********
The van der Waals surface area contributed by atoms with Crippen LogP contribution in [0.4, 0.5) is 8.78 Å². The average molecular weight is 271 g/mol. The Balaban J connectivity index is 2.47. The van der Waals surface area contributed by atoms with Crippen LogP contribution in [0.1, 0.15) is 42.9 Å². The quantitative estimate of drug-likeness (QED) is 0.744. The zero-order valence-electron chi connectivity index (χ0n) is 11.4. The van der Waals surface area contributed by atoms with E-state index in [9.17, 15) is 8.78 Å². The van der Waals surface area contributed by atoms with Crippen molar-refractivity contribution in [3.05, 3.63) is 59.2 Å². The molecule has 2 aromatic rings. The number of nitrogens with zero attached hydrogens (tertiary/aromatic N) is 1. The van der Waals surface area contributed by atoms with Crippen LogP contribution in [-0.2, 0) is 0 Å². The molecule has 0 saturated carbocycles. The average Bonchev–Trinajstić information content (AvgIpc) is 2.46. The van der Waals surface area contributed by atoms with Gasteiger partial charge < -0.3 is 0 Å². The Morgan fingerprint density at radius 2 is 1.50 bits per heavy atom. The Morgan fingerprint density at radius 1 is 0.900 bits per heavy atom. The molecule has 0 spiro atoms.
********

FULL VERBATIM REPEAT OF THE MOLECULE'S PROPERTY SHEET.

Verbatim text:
The van der Waals surface area contributed by atoms with Crippen LogP contribution in [0.4, 0.5) is 8.78 Å². The average molecular weight is 271 g/mol. The Balaban J connectivity index is 2.47. The van der Waals surface area contributed by atoms with Crippen LogP contribution in [0.1, 0.15) is 42.9 Å². The quantitative estimate of drug-likeness (QED) is 0.744. The zero-order valence-electron chi connectivity index (χ0n) is 11.4. The van der Waals surface area contributed by atoms with E-state index in [9.17, 15) is 8.78 Å². The van der Waals surface area contributed by atoms with Crippen molar-refractivity contribution in [3.05, 3.63) is 59.2 Å². The molecule has 2 aromatic rings. The number of nitrogens with zero attached hydrogens (tertiary/aromatic N) is 1. The van der Waals surface area contributed by atoms with Crippen LogP contribution in [-0.2, 0) is 0 Å². The molecule has 0 saturated carbocycles. The average Bonchev–Trinajstić information content (AvgIpc) is 2.46. The van der Waals surface area contributed by atoms with Gasteiger partial charge < -0.3 is 0 Å². The Morgan fingerprint density at radius 2 is 1.50 bits per heavy atom. The Morgan fingerprint density at radius 1 is 0.900 bits per heavy atom. The molecule has 0 spiro atoms.